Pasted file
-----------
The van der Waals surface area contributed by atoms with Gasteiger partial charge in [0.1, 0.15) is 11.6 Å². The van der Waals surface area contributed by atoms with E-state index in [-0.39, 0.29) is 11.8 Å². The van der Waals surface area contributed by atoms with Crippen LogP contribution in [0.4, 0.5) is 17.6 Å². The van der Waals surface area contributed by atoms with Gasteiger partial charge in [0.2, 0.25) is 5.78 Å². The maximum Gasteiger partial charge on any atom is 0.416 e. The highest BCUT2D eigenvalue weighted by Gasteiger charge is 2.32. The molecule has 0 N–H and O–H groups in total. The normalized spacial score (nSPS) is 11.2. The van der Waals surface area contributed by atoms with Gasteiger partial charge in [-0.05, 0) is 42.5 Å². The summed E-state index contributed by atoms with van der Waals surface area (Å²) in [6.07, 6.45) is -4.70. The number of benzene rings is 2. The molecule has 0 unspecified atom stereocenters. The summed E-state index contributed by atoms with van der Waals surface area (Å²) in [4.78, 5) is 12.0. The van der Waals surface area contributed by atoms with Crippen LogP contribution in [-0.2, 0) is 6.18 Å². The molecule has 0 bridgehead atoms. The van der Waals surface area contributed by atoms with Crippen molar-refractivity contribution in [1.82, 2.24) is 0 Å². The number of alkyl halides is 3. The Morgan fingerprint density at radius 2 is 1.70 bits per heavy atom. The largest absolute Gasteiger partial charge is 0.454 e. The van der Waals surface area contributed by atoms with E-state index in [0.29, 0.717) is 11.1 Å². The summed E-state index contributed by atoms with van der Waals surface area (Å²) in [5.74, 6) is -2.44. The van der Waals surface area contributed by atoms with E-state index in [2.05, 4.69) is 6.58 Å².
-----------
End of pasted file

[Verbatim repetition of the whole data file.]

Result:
The van der Waals surface area contributed by atoms with Gasteiger partial charge in [0.1, 0.15) is 11.6 Å². The van der Waals surface area contributed by atoms with E-state index in [-0.39, 0.29) is 11.8 Å². The van der Waals surface area contributed by atoms with Crippen LogP contribution in [0.4, 0.5) is 17.6 Å². The van der Waals surface area contributed by atoms with Gasteiger partial charge in [0.2, 0.25) is 5.78 Å². The maximum Gasteiger partial charge on any atom is 0.416 e. The highest BCUT2D eigenvalue weighted by Gasteiger charge is 2.32. The molecule has 0 N–H and O–H groups in total. The normalized spacial score (nSPS) is 11.2. The van der Waals surface area contributed by atoms with Gasteiger partial charge in [-0.05, 0) is 42.5 Å². The summed E-state index contributed by atoms with van der Waals surface area (Å²) in [6.07, 6.45) is -4.70. The number of benzene rings is 2. The molecule has 0 unspecified atom stereocenters. The summed E-state index contributed by atoms with van der Waals surface area (Å²) in [4.78, 5) is 12.0. The van der Waals surface area contributed by atoms with Crippen LogP contribution in [-0.2, 0) is 6.18 Å². The molecule has 0 bridgehead atoms. The van der Waals surface area contributed by atoms with Crippen molar-refractivity contribution in [1.82, 2.24) is 0 Å². The number of alkyl halides is 3. The Morgan fingerprint density at radius 2 is 1.70 bits per heavy atom. The largest absolute Gasteiger partial charge is 0.454 e. The van der Waals surface area contributed by atoms with E-state index in [0.29, 0.717) is 11.1 Å². The summed E-state index contributed by atoms with van der Waals surface area (Å²) in [5.74, 6) is -2.44. The van der Waals surface area contributed by atoms with E-state index in [2.05, 4.69) is 6.58 Å².